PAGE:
Ways of Being in the World is an anthology of the Indigenous philosophical thought of communities across Turtle Island, offering readings on a variety of topics spanning many times and geographic locations. It was created especially to meet the needs of instructors who want to add Indigenous philosophy to their courses but are unsure where to begin—as well as for students, Indigenous or otherwise, who wish to broaden their horizons with materials not found in the typical philosophy course. This collection is an invitation to embark on a relationship with Indigenous peoples through the introduction of their unique philosophies.
“Ways of Being in the World meets an essential need for first-hand sources on Indigenous philosophies of Turtle Island. This anthology wonderfully balances historical and contemporary material that is highly relevant to the present moment. One of my favorite features is the section on how to use the text, which contains very useful tips for teaching and learning. I am usgasdanelv (excited) for the world to get to read it!” — Brian Burkhart (ᏣᎳᎩ Cherokee), University of Oklahoma
“Readers interested in getting a glimpse of the marvelous breadth and depth of Indigenous philosophies need look no further. Andrea Sullivan-Clarke brings together a well-considered collection of classic and contemporary essays of the highest scholarly quality. Ways of Being in the World is a joy to explore.” — Andrew Frederick Smith, Drexel University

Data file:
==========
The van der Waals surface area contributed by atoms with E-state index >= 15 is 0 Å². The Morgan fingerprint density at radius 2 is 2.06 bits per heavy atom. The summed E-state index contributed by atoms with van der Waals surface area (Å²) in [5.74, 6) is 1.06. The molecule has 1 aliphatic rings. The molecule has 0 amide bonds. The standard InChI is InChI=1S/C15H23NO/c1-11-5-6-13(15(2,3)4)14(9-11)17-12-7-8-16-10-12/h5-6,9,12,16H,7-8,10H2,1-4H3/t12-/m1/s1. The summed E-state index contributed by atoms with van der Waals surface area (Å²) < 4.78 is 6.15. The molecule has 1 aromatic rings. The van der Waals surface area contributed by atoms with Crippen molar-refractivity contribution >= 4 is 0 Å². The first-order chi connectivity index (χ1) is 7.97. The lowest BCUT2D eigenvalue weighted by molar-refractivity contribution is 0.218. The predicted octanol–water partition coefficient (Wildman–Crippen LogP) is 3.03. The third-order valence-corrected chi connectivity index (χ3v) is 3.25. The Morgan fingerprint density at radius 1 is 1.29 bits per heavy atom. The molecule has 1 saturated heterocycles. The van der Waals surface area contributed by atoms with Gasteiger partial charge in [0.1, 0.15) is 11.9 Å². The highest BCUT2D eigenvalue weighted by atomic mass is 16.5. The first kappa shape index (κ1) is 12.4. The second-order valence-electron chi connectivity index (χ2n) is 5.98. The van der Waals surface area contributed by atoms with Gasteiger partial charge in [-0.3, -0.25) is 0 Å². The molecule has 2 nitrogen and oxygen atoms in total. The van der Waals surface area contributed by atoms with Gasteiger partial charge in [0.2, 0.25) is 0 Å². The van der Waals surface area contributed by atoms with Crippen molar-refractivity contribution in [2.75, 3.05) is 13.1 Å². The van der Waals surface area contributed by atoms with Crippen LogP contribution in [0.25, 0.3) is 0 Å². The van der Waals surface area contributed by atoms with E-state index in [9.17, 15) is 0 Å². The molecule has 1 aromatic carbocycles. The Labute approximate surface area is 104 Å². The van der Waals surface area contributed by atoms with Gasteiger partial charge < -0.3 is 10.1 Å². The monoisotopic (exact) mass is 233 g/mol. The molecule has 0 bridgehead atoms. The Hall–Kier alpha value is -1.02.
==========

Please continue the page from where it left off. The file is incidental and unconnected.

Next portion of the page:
“A welcome addition to the field. This book provides a range of Native voices and perspectives to consider in a time when we sorely need them. Both scholars and the general public should appreciate this volume.” — Eric P. Anderson (Citizen Potawatomi Nation), Haskell Indian Nations University
“Ways of Being in the World provides an array of introductory readings on the Indigenous philosophies of North and Central America. Generously, editor Andrea Sullivan-Clarke offers a set of moral-pedagogical guidelines for professors to follow to ensure that they respectfully engage with the worldviews of colonized peoples. This book is thoroughly diverse and substantial enough for an introductory course in non-Western philosophy. It could also be used alongside canonical texts as a means of decolonizing and resisting implicit biases towards Western philosophy in the academy.” — Shay Welch, Spelman College